Up to now, the loss of winter habitat in Mexico was thought to be the main reason for the decline. Monarchs from the central and eastern United States spend winters in close concentration in the fir trees of the trans volcanic mountains in central Mexico. Because they are so concentrated, thousands in each tree, they are counted by the area covered. In a report last January, The World Wildlife Fund and Mexico’s Environmental Department cites as an example an area west of Mexico City which covered 1.65 acres this year compared to 2.92 acres last year and a peak of 44.5 acres in 1996.

AUDIO: Flockhart talks about the study 6:51 mp3

Read more from the University of Guelph here:

Mixed opinions on Obama’s carbon plan

Reaction rolling-in to President Obama’s proposal announced Monday to reduce the carbon emissions from the nation’s fossil-fuel-fired power plants by 25 percent by the year 2020 and 30 percent by 2030.

According to the Energy Information Administration, 19 states get more than half of their electricity from coal-fired power plants. Kentucky and West Virginia get more than 90 percent of their power from coal.

The required reductions will vary by state depending upon how much carbon each state currently emits and how much they have reduced emissions already. Despite being heavily dependent on coal to generate electricity, states like West Virginia and Kentucky would have to reduce emissions by about 19 percent while New York would be required to cut 44 percent.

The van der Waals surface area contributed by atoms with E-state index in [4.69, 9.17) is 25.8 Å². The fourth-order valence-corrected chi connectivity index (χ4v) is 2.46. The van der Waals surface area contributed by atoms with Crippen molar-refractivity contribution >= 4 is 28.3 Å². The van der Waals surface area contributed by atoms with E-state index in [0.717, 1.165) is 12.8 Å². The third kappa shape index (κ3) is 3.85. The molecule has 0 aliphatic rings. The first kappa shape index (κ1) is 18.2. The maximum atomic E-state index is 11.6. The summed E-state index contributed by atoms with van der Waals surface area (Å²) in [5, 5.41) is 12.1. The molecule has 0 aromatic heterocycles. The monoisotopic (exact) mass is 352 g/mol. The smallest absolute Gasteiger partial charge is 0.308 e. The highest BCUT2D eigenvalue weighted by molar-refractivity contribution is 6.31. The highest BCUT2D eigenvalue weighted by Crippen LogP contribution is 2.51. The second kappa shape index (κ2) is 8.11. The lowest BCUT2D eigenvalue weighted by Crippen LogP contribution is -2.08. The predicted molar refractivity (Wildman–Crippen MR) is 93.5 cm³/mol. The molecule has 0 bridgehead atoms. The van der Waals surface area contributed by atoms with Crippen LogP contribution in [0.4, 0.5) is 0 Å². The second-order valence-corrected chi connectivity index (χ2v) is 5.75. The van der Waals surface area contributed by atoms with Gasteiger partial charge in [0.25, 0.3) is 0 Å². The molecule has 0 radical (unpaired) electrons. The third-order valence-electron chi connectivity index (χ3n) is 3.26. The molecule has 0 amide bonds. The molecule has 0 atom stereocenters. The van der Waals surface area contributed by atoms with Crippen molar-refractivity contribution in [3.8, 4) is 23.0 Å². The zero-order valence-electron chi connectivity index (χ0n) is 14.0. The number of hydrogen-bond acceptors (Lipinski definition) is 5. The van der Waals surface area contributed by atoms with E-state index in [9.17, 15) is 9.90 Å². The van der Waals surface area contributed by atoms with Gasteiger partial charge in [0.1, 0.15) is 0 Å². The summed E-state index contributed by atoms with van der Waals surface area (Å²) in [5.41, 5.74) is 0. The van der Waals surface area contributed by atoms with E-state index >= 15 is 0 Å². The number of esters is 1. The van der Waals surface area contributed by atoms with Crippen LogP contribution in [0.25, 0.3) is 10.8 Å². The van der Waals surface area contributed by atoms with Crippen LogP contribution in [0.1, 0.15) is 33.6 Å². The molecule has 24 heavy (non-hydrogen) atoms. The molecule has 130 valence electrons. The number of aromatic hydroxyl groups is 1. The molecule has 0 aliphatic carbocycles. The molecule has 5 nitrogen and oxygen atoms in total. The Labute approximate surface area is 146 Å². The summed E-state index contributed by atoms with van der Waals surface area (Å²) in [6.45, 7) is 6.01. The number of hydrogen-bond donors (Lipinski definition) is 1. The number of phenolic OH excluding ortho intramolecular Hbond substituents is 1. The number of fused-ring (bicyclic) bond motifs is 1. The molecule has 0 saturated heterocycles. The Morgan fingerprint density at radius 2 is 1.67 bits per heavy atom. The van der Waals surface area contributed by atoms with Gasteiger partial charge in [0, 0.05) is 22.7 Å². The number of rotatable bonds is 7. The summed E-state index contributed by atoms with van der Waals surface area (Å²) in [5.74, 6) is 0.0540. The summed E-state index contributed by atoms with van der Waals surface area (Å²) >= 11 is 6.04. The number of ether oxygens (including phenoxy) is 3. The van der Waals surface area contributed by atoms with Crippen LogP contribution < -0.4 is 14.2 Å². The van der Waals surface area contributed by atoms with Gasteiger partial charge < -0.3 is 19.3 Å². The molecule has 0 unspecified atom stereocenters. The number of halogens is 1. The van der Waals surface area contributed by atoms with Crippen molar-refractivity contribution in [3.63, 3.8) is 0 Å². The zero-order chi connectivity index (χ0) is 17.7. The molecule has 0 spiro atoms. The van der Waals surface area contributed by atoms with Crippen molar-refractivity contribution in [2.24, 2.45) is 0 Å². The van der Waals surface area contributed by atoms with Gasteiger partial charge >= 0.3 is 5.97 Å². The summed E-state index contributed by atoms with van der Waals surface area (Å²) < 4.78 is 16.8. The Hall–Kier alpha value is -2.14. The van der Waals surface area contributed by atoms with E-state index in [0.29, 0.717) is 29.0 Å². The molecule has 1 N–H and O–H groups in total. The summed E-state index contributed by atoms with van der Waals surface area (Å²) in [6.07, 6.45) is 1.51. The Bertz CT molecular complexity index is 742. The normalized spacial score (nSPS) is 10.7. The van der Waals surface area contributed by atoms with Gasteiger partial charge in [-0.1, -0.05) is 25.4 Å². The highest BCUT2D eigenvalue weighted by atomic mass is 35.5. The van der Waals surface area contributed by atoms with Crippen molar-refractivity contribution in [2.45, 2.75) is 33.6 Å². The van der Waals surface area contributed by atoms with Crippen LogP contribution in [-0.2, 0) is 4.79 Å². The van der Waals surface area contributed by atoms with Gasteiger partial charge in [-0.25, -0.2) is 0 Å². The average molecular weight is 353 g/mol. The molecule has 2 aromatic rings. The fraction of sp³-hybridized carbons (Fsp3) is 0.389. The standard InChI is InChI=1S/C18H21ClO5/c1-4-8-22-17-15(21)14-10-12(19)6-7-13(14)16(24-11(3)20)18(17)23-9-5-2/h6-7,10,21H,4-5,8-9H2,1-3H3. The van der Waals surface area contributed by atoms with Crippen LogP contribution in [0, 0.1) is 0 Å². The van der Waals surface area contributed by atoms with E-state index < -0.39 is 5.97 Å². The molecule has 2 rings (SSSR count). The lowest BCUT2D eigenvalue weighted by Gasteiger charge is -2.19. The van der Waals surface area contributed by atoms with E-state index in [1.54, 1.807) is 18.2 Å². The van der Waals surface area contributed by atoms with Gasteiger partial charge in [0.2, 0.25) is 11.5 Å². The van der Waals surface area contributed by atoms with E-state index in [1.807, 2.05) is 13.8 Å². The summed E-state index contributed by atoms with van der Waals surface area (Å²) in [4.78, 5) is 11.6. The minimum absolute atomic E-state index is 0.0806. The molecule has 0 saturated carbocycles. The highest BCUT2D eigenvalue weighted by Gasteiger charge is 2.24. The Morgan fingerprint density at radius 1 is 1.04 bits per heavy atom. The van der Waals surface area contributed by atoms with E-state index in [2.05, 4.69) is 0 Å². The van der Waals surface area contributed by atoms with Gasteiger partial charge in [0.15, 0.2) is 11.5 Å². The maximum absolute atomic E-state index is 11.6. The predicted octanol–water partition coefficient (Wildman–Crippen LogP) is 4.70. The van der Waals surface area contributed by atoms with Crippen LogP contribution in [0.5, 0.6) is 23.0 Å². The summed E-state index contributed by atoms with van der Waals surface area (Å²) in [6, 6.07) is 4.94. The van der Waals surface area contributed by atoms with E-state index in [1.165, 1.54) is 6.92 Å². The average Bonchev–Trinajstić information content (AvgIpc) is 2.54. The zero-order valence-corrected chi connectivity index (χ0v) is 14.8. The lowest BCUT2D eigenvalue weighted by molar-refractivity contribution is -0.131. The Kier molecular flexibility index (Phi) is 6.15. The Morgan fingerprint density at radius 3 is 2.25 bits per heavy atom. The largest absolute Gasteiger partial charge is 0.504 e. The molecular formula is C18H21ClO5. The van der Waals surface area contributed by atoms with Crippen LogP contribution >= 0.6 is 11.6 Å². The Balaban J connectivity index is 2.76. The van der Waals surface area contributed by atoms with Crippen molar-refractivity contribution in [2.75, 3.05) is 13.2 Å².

Under the Obama plan, states will submit their plan for reduction to the EPA by 2017: 2018 if they join with other states in creating a plan.

Critics charge the plan would be devastating to American jobs and households by driving up the cost of electricity. American Farm Bureau president Bob Stallman says not only would farmers face higher prices for electricity but any energy-related input such as fertilizer. He says rural electric co-ops would be especially hard-hit because they rely heavily upon coal generation.

National Farmers Union president Roger Johnson commended the Administration for its leadership on climate change mitigation. He says it has already begun to affect agriculture as seen in the volatile weather the past few years and it is clear that volatility will only continue. He says agriculture stands ready to be an important part of the solution with carbon sequestration and renewable fuels.